Python: Avoid short circuit evaluation

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This is a problem that occured to me while working on a Django project. It's about form validation.

In Django, when you have a submitted form, you can call is_valid() on the corresponding form object to trigger the validation and return a Boolean value. So, usually you have code like that inside your view functions:

if form.is_valid():
    # code to save the form data

is_valid() not only validates the form data but also adds error messages to the form object that can afterwards be displayed to the user.

On one page I use two forms together and also want the data to be saved only if both forms contain valid data. That means I have to call is_valid() on both forms before executing the code to save the data. The most obvious way:

if form1.is_valid() and form2.is_valid():
    # ...

won't work because of the short circuit evaluation of logical operators. If form1 is not valid, form2 will not be evaluated and its error messages would be missing.

That's only an example. As far as I know, there is no greedy alternative to and/or as in other languages (i.e. Smalltalk). I can imagine that problem occurring under different circumstances (and not only in Python). The solutions I could think of are all kind of clumsy (nested ifs, assigning the return values to local variables and using them in the if statement). I would like to know the pythonic way to solve this kind of problems.

Thanks in advance!

How about something like:

if all([form1.is_valid(), form2.is_valid()]):

In a general case, a list-comprehension could be used so the results are calculated up front (as opposed to a generator expression which is commonly used in this context). e.g.:

if all([ form.is_valid() for form in (form1,form2) ])  

This will scale up nicely to an arbitrary number of conditions as well ... The only catch is that they all need to be connected by "and" as opposed to if foo and bar or baz: ....

(for a non-short circuiting or, you could use any instead of all).

Short Circuiting Techniques in Python, The evaluation of expression takes place from left to right. In python, short circuiting is supported by various boolean operators and functions. The program does not bother with the second statement. If the first value is false, only then Python checks the second value and then result is based on second half. and: For an and expression, Python uses a short circuit technique to check if the first statement is false then the whole statement must be false, so it returns that value. Only if the first value is true, it checks the second statement and returns the value.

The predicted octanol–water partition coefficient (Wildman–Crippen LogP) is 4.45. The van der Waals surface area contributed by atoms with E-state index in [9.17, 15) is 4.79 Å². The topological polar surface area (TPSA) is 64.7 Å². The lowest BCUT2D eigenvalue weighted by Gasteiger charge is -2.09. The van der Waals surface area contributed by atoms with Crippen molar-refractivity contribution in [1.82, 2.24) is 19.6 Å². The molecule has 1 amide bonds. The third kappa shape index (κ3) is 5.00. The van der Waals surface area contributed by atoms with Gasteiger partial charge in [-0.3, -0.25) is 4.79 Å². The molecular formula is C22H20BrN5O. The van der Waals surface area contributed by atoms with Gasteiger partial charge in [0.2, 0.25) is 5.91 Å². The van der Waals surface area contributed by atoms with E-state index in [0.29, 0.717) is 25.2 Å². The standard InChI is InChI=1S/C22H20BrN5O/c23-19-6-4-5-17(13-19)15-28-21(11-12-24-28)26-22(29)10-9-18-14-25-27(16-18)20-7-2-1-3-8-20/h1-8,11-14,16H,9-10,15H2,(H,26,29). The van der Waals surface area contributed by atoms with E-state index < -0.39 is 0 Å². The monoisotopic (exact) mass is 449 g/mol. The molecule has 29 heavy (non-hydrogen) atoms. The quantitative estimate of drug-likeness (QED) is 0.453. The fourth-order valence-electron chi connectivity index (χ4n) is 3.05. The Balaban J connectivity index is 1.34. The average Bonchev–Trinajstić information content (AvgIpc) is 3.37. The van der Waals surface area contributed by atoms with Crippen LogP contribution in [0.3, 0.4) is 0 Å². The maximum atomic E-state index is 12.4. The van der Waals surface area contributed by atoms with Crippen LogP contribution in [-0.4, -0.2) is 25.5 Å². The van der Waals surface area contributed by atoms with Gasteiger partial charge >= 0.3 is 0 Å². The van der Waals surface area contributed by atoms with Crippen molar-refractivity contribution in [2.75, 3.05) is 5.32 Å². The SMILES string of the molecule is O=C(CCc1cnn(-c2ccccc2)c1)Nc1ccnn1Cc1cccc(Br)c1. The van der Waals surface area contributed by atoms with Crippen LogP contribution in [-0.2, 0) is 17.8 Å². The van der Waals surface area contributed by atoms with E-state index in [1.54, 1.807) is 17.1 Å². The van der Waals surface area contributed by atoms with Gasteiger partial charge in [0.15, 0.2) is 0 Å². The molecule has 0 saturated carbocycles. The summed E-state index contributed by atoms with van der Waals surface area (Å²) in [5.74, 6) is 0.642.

You can simply use the binary & operator, which will do a non-short-circuit logical AND on bools.

if form1.is_valid() & form2.is_valid():

Short circuit evaluation, An and statement stops as soon as if encounters the first False case. Short circuiting to avoid errors. We can often use short circuit evaluation to� Similarly, for an and expression, python uses a short circuit technique to speed truth value evaluation. If the first statement is false then the whole thing must be false and it returns that object value (false) else, if the first value is true it checks the second and returns that value.

You can use Clever infix hack for defining your own Boolean operators aand=Infix(lambda x,y: bool(x) and bool(y)) 1 |aand| 2 will return True instead of 1

PEP 532 -- A circuit breaking protocol and binary operators, In the latter two cases, the syntactic form would also avoid evaluating PEP 335 proposed the ability to overload the short-circuiting and and or� Python has a useful feature called short circuit evaluation that acts on logical operators or and and. Subsequent chapters explain how to use Python for data analysis, including Chapter 5 on matplotlib which is the standard graphics package.